Life in Philly
All things considered, this has been a pretty interesting month.
We had 3 Noreaster storms, resulting in several snow days and delayed openings. The first one was the worst, showing up unexpectedly in the middle of a Friday, with extremely strong winds and icy snow. No one was prepared for it, the trains shut down, and people had a terrible time getting home from work. I got home OK on the subway, but Tom had to take a taxi, and several of my co-workers said it took over 4 hours for them to get home – they couldn’t catch buses or taxis and were stuck outside that whole time. The third storm was on the first day of spring, just to rub things in. So, it still doesn’t feel like spring yet.
We went up to Fox Chase a few times this month to help pack up Tom’s mom’s house, and were treated to homemade beef bourgignon by Dennis, as well as lunch at Iron Hill Brewery.
We were thrilled by the Star Wars Rebels season finale!
We were fortunate to make it to the Philadelphia Orchestra twice this month. The first time was when my friend Amy G was in town and was able to get some discounted tickets, which included a violin concerto and Rachmaninoff’s 2nd Symphony. The second time was for a program Tom chose, which included a trumpet concerto, Stravinsky’s Firebird, and Prokofiev’s 5th Symphony.
I love Daylight Savings time, but man the transition this month was tough as far as sleeping. We are really enjoying the extra daylight in the evening, though. When the weather was actually nice, we took a pleasant walk on the new segment of the Schuykill Banks trail from South to Christian. I know it will still be many years away, but I still look forward to being able to walk all the way to Gray’s Crescent and Bartram’s Garden.
Work has been good. I went to a lunchtime yoga wellness program that was really great, and I also attended my first book club meeting. I’m stoked that next month I’ll be able to start working from home 1 day a week! I’m also getting a thrill out of cataloging government documents.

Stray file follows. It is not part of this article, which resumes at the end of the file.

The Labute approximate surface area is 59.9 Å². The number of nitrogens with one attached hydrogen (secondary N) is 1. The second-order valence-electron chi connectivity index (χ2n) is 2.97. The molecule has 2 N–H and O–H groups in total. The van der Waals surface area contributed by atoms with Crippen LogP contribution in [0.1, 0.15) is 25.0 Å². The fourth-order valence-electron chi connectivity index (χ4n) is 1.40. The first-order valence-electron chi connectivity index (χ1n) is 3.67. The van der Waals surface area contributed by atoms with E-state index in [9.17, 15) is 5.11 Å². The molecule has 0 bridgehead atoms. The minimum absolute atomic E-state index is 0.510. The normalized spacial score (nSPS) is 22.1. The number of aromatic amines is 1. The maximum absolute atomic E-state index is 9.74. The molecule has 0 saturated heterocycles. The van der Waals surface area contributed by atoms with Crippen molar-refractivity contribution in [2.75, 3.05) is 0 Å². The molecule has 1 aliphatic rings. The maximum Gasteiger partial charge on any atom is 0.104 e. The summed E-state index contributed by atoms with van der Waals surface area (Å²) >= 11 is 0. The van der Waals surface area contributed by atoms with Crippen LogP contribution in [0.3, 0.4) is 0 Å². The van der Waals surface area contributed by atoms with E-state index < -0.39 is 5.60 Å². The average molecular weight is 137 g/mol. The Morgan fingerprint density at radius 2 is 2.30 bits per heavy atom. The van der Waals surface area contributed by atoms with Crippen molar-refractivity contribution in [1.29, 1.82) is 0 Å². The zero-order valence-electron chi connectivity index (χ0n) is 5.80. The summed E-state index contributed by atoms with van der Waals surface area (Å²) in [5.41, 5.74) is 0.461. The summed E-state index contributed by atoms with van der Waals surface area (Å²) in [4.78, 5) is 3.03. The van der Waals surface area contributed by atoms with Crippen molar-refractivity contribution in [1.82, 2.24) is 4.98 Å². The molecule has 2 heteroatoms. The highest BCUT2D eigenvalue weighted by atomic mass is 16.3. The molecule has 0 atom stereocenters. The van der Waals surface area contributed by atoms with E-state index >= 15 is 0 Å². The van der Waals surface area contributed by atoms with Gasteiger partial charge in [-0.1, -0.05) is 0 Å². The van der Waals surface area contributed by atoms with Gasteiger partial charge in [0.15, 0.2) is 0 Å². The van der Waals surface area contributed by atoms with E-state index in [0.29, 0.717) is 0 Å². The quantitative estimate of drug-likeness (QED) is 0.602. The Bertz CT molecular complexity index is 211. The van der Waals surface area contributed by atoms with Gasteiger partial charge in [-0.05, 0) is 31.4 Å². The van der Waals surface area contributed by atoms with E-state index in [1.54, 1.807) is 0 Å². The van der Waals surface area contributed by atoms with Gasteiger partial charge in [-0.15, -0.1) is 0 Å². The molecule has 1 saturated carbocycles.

The Public Library Association conference was in Philadelphia, and we did get to spend time with one friend, but I wish I had seen more people. Unfortunately the storms put a big damper on the conference for everyone. That week, unrelated to the conference but coinciding with it, we went to a book talk by Tom’s friend Lynn to hear about her book, Vibrator Nation, so that was fun, especially since it meant getting back to University City for food & drinks.
The markets aren’t too exciting this time of year anyway, but this month was especially disappointing, since, due to the storms, our seafood vendor, Shore Catch, wasn’t able to get to sea, so we weren’t able to get any fresh fish. For a few weeks, we got frozen salmon from the other farmers’ market, and then the last week, we made a special trip to East Passyunk to go to Ippolito’s fish market. That was a fun treat – we ended up getting scrod and skate.
This was my first month getting a full shipment of 6 bottles. They let you preview your shipment online, and if there’s something you don’t want, you can switch it out. But, you can only switch out 3 times for the shipment, and what you get when you switch is chosen for you, so there’s a risk that when you switch, you’ll get something even worse than what you started with, and you can’t switch it back. To me, this is nonsense; I don’t need to be playing games (which is literally what this amounts to) with my purchase. So, that was annoying, as I ended up with one wine I really didn’t want. To be fair, I drank that one first, and it turned out fine.